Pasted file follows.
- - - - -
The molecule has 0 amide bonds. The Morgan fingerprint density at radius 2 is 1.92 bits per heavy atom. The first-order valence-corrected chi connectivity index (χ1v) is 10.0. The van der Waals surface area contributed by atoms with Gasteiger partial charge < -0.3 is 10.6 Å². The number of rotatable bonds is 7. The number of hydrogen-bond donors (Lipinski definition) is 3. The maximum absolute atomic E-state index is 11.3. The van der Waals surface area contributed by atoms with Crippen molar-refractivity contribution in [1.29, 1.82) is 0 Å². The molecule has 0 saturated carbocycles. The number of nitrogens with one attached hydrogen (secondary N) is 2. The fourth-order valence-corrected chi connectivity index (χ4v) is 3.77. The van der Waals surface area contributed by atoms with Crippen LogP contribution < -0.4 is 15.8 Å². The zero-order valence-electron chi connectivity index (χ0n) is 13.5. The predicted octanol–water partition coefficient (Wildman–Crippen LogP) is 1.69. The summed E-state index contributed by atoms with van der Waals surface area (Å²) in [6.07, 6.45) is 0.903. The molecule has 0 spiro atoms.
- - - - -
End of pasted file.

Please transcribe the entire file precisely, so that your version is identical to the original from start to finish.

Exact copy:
The molecule has 0 amide bonds. The Morgan fingerprint density at radius 2 is 1.92 bits per heavy atom. The first-order valence-corrected chi connectivity index (χ1v) is 10.0. The van der Waals surface area contributed by atoms with Gasteiger partial charge < -0.3 is 10.6 Å². The number of rotatable bonds is 7. The number of hydrogen-bond donors (Lipinski definition) is 3. The maximum absolute atomic E-state index is 11.3. The van der Waals surface area contributed by atoms with Crippen molar-refractivity contribution in [1.29, 1.82) is 0 Å². The molecule has 0 saturated carbocycles. The number of nitrogens with one attached hydrogen (secondary N) is 2. The fourth-order valence-corrected chi connectivity index (χ4v) is 3.77. The van der Waals surface area contributed by atoms with Crippen LogP contribution < -0.4 is 15.8 Å². The zero-order valence-electron chi connectivity index (χ0n) is 13.5. The predicted octanol–water partition coefficient (Wildman–Crippen LogP) is 1.69. The summed E-state index contributed by atoms with van der Waals surface area (Å²) in [6.07, 6.45) is 0.903. The molecule has 0 spiro atoms.